If you didn’t, now you do! Great Smoky Mountains National Park (GRSM) holds this title because on any given day, the majority of vertebrae (backboned animals) inside the park – including us humans – are salamanders. Nowhere else on Earth can say the same.
Not only are salamanders unusually abundant in the Smokies, but they’re also incredibly diverse. 30 separate species are found in and around the park. Some can’t be found anywhere else on the planet. And there’s no one better to discuss all 30 species of Smokies salamanders with than GRSM’s own Science Coordinator, Paul Super.
Paul knows the Smokies’ superstars are their black bears. They’re this Outsider’s favorite animal, so he gets no argument from me there. Elk, too, are now a GRSM staple once more thanks to their reintroduction some 20 years ago. Yet there’s one other category of “charismatic fauna” people should embrace before entering the park, Paul offers. “They’re not megafauna or microfauna, but they’re ‘cute’ – and they are our salamanders.”
As Science Coordinator for Great Smoky Mountains National Park (GRSM) and Appalachian Highlands Science Learning Center at The Purchase, Paul brought his own amphibian biodiversity masterclass to our National Parks Journal. He’s led the Smokies’ scientific research for more than two decades now, so chatting up these beloved Appalachian amphibians was beyond a pleasure for this Tennessee native author and wildlife technician.
So sit back, relax, and get ready to learn everything you need to know about “The Salamander Capital of the World!”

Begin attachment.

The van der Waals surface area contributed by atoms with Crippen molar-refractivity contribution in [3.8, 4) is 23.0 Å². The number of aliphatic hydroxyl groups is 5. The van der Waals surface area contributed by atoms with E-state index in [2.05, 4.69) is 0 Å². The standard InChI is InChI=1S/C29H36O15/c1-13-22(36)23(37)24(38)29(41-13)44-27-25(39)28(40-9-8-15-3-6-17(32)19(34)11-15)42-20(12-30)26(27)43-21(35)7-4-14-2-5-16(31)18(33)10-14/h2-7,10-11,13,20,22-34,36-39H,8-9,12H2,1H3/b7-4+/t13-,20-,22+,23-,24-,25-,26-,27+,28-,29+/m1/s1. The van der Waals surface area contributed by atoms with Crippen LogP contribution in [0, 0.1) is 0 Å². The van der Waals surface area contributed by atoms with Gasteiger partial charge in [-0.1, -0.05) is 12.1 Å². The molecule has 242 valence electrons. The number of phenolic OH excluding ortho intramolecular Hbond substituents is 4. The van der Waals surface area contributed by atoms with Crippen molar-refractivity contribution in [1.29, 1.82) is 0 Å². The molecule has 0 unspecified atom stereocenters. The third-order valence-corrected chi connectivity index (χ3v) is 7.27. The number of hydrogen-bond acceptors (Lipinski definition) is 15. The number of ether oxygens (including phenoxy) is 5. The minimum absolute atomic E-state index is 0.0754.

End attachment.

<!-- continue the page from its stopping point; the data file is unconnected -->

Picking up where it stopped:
Salamanders You’ll Meet in Great Smoky Mountains National Park
There are five families of salamanders and thirty-plus firmly described species in the park, as Paul explains. These families are: Cryptobranchidae, Proteidae, Salamandridae, Ambystomatidae, and Plethodontidae.
Some have sparked Appalachian imaginations for eons, such as the giant “snot otter,” or hellbender (Cryptobranchus alleganiensis), which we covered in detail for our National Parks Journal here. At over two-feet-long, they’re the largest salamanders in North America. In fact, “The largest speciment, I believe, is 28-inches-long, and was found in a section of the park some years back,” Paul cites. “There are larger salamanders in Japan and China, but our hellbenders are the largest on our continent.”
But many smaller cousins roam the mountains and streams. Some of the more popular species you’ll meet visiting GRSM are:
- Pygmy salamander (Desmognathus wrighti), the smallest species in Great Smoky Mountains National Park
- Red salamander (Pseudotriton ruber), a wide-spread species of fiery Appalachian amphibian
- Blue Ridge two-lined salamander (Eurycea wilderae), a striking orange salamander with two prominent black lines running down both sides of the body from the eyes
- Black-bellied Salamander (Desmognathus quadramaculatus) a chunkier black stream-dwelling species
- Spotted salamander (Ambystoma maculatum), a beautiful dark blue-to-black salamander with yellow spots
- Mudpuppy (Necturus maculosus maculosus), an iconic species of salamander sporting large external gills that look like the ears of a puppy
- Cave salamander (Eurycea lucifuga), also known as the spotted-tail salamander, is a slender, bright orange with black spots, relative of the Plethodon and dusky salamanders